How I Test My Flavorings (Beginner DIY E-liquid Tutorial)

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The Test

Step One: Find a flavoring to test – for myself, any and all flavorings need to be tested. Most DIY e-liquid mixers who sell commercially or e-liquid developers need to test all and every flavoring they come in contact with. If you’re a DIY mixer just mixing to have a nice vape for a cheap price, you don’t really need to go all out testing, and there’s plenty of flavor reviews out there for you. But it is a good idea to test flavorings that are rather intricate, or polarizing, and if you have the time, test as many flavorings as you can. Just don’t feel too bad if you can’t test TFA Vanilla Bean Ice Cream, etc.

Step Two: 5% Rule – The 5% rule is a good rule of thumb for testing flavorings when you don’t know their average concentration. TFA, FW, CAP – 5% – FA, INW, FLV – 1%. Again, this is if you don’t already know the average concentration, or don’t have a specific concentration in mind.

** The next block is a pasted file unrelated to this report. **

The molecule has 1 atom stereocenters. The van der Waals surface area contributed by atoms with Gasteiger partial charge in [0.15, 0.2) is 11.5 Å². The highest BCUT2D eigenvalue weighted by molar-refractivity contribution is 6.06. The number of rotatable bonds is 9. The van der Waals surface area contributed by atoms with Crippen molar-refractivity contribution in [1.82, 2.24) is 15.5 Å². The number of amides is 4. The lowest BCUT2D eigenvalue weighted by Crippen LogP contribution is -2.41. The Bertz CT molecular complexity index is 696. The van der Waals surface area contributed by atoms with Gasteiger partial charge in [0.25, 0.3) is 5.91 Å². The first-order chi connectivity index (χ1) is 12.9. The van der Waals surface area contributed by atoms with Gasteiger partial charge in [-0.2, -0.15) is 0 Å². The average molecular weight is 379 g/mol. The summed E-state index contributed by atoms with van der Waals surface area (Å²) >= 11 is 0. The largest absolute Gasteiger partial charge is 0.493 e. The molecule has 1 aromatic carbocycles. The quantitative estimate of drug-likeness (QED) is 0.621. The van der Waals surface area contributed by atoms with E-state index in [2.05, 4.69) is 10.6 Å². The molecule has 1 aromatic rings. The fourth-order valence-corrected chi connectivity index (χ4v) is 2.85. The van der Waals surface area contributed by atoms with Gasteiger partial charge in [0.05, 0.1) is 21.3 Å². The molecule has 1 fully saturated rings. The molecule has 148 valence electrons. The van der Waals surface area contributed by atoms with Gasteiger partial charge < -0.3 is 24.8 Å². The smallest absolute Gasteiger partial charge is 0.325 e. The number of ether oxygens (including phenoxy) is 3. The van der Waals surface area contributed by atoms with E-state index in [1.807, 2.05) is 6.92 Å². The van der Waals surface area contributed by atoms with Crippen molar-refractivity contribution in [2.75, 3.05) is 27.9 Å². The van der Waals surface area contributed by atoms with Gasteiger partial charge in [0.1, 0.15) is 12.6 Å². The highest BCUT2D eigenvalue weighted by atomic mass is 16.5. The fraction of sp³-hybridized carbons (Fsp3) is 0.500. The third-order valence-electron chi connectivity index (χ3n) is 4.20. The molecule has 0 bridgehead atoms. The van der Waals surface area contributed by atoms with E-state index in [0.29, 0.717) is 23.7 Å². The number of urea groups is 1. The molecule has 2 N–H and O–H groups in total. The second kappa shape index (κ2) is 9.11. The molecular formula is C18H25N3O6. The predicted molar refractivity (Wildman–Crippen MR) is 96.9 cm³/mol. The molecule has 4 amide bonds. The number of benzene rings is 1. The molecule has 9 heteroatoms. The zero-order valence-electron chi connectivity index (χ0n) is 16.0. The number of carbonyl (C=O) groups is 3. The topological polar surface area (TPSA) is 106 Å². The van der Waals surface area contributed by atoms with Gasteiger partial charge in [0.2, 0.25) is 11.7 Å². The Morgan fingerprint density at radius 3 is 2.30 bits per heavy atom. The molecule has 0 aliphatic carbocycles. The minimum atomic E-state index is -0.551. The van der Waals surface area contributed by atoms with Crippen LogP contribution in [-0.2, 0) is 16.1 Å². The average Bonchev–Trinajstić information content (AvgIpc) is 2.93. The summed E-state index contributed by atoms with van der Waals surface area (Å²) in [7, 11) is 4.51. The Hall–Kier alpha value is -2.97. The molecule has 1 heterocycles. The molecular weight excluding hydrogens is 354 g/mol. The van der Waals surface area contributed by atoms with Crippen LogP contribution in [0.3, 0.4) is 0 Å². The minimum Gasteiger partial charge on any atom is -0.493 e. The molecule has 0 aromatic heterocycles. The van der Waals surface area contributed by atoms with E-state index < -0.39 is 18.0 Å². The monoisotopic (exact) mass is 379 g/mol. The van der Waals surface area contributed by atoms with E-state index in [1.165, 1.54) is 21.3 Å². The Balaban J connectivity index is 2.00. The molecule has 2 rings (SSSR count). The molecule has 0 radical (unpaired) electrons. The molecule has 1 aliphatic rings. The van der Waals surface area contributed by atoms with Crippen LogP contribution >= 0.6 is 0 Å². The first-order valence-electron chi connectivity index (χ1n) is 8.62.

Step Three: Note Taking – Taking notes is the most important part of testing. Check out this article and video where I talk about how I take my notes. But I generally take notes right after a shake, 2 – 3 days later, 1 week later, and then 2 – 3 weeks later if necessary. After that much time, it’s safe to say the flavoring will stop changing. But make sure you’re keeping track of the dates and track of your batches

Step Four: Recipes Showcase – After I’ve made my single flavor notes, I then like to mix the ingredient up in many different recipes. Again, taking notes the same way I did with the flavoring. Make recipes that you know and are comfortable with. For example, for me I like Strawberry and Creams, Custard, Ice Creams, etc. This way you can focus on what the flavoring is doing in those recipes, and not what the recipe is doing to those flavorings. Keep track of batches and dates.

And that’s mainly it. Single flavor testing is quite easy once you’ve set up a routine in doing so and can stay organized. The most difficult part of the process is the note taking and making sure you can keep track of all the flavorings and recipes you’re testing. I usually am testing 3 – 4 flavorings every week, but again, I’m someone who needs to do a lot of testing. Many of you will do fine just using my Flavorbook or the notes on /r/DIY. Though, if you enjoy the hobby and want to get deeper, feel free to test your heart away. Just keep on track!

One Comment

  1. What are your thoughts on the “suggested concentrations” usually listed on the side of flavor concentrates? Your 5% rule pretty much flies in the face of the 1% recommendations I see so often.

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